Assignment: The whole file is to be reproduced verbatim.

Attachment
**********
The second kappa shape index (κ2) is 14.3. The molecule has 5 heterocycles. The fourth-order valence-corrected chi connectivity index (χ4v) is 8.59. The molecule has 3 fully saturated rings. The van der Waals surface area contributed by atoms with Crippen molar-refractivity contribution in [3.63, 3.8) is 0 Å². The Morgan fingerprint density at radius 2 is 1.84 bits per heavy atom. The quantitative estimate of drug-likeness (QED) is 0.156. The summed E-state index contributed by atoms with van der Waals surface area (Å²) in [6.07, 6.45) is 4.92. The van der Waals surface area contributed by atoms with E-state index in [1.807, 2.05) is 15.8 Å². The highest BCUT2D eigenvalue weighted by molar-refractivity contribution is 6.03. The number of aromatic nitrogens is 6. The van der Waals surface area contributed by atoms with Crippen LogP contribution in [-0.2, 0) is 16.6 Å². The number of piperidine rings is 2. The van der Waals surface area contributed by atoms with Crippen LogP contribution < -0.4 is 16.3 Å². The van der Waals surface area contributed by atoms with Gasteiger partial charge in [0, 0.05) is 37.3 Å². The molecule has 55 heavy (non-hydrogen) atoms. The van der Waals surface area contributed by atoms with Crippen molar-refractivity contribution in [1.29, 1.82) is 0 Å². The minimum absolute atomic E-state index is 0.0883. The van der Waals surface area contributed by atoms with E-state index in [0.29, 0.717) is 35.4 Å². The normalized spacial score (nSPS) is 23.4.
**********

The second kappa shape index (κ2) is 14.3. The molecule has 5 heterocycles. The fourth-order valence-corrected chi connectivity index (χ4v) is 8.59. The molecule has 3 fully saturated rings. The van der Waals surface area contributed by atoms with Crippen molar-refractivity contribution in [3.63, 3.8) is 0 Å². The Morgan fingerprint density at radius 2 is 1.84 bits per heavy atom. The quantitative estimate of drug-likeness (QED) is 0.156. The summed E-state index contributed by atoms with van der Waals surface area (Å²) in [6.07, 6.45) is 4.92. The van der Waals surface area contributed by atoms with E-state index in [1.807, 2.05) is 15.8 Å². The highest BCUT2D eigenvalue weighted by molar-refractivity contribution is 6.03. The number of aromatic nitrogens is 6. The van der Waals surface area contributed by atoms with Crippen LogP contribution in [-0.2, 0) is 16.6 Å². The number of piperidine rings is 2. The van der Waals surface area contributed by atoms with Crippen LogP contribution < -0.4 is 16.3 Å². The van der Waals surface area contributed by atoms with Gasteiger partial charge in [0, 0.05) is 37.3 Å². The molecule has 55 heavy (non-hydrogen) atoms. The van der Waals surface area contributed by atoms with Crippen molar-refractivity contribution in [1.29, 1.82) is 0 Å². The minimum absolute atomic E-state index is 0.0883. The van der Waals surface area contributed by atoms with E-state index in [0.29, 0.717) is 35.4 Å². The normalized spacial score (nSPS) is 23.4.